Philadelphia Freedom: HIV and Incarceration

Philadelphia Freedom: HIV and Incarceration
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In 2009, I had the privilege of speaking at the Arthur Kill Correctional Facility on Staten Island, New York, at their World AIDS Day event. I shared my personal journey of being diagnosed with HIV and how the virus changed my life. I also urged the inmates and other attendees to know their HIV status.

The medium-security facility was closed in 2011, but I'll never forget my visit -- it was the first time I had ever been in a prison. Even though I was only visiting, I was keenly aware that I was behind bars. Not being an inmate, I had the right to leave at any time, of course. Nonetheless, I couldn't just walk out whenever I wanted. On the smallest of scales, my sense of freedom was challenged.


That experience made me appreciate even further the resolve of activists who willingly get arrested and incarcerated as a result of their civil disobedience. What that experience mostly did, however, was clarify for me just how fortunate I was, statistically at least, for never having been incarcerated.

According to the Centers for Disease Control and Prevention, an estimated 1 in 7 persons living with HIV pass through a correctional facility each year. Philadelphia FIGHT, an HIV/AIDS group, became aware of that statistic after realizing that lots of people seeking its services were arriving from jail.

Benjamin Green, a former inmate and our cover guy, regrets walking by FIGHT's open doors years ago. "I let that opportunity pass because of my own prejudices and fear," he says. Green overcame his concerns in 2013 by co-founding the Positive Men's Initiative, a group for straight men living with HIV.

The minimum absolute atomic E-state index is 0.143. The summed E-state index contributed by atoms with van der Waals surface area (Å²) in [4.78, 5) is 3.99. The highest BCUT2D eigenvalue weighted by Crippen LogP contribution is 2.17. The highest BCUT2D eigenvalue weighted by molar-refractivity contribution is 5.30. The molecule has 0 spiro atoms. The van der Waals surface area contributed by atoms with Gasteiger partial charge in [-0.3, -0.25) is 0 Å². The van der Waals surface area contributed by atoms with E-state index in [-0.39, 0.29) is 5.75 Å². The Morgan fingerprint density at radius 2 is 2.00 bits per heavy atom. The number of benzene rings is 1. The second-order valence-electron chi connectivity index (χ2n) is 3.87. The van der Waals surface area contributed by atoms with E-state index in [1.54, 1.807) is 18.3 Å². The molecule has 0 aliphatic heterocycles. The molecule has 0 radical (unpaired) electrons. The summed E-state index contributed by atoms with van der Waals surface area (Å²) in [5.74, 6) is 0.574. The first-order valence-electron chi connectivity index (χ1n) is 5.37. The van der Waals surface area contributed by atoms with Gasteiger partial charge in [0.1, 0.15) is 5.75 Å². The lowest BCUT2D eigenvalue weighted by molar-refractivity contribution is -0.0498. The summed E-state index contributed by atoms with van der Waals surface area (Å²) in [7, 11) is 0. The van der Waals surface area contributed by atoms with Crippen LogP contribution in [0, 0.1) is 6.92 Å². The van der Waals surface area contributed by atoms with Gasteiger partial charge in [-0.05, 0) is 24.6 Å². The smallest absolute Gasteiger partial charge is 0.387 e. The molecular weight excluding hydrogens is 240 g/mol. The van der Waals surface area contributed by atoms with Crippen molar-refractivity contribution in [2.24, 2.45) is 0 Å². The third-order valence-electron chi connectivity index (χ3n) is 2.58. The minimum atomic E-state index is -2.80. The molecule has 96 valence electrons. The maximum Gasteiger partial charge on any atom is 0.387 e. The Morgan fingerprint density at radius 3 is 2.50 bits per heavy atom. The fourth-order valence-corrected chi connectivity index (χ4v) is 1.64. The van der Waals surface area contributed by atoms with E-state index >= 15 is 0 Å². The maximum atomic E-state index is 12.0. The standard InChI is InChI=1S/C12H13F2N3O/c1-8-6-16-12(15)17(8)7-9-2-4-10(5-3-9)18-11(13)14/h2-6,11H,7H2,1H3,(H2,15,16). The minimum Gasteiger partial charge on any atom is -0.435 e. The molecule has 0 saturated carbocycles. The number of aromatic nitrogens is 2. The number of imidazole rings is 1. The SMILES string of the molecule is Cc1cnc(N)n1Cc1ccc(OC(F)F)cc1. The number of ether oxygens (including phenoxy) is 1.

Advocating for HIV peer education programs in and out of prison is a key part of what Green and others believe can make a difference in the epidemic. Click here for more about their efforts.

The conversation on HIV and incarceration takes a different tone when the virus itself is the subject of criminal law. A fraction of the total number of people living with HIV are behind bars because they were prosecuted under laws that target HIV. Some activists argue that many, if not most, of these individuals are serving time for actions that should not have been criminalized in the first place.

Aside from the legal arguments for and against HIV criminalization, there is often a stumbling block for many people familiarizing themselves with the topic: Does the criminal law have any role in the exceedingly rare cases where people are allegedly seeking to transmit HIV to others without their consent? Click here for an in-depth analysis.

Freedom from being born with HIV is one of the key goals of the Elizabeth Glaser Pediatric AIDS Foundation (EGPAF). The group, which marks its 25th anniversary, was founded by its namesake, who unknowingly passed the virus to her two children. To learn more, click here to read our Q&A with EGPAF president and CEO Charles "Chip" Lyons.

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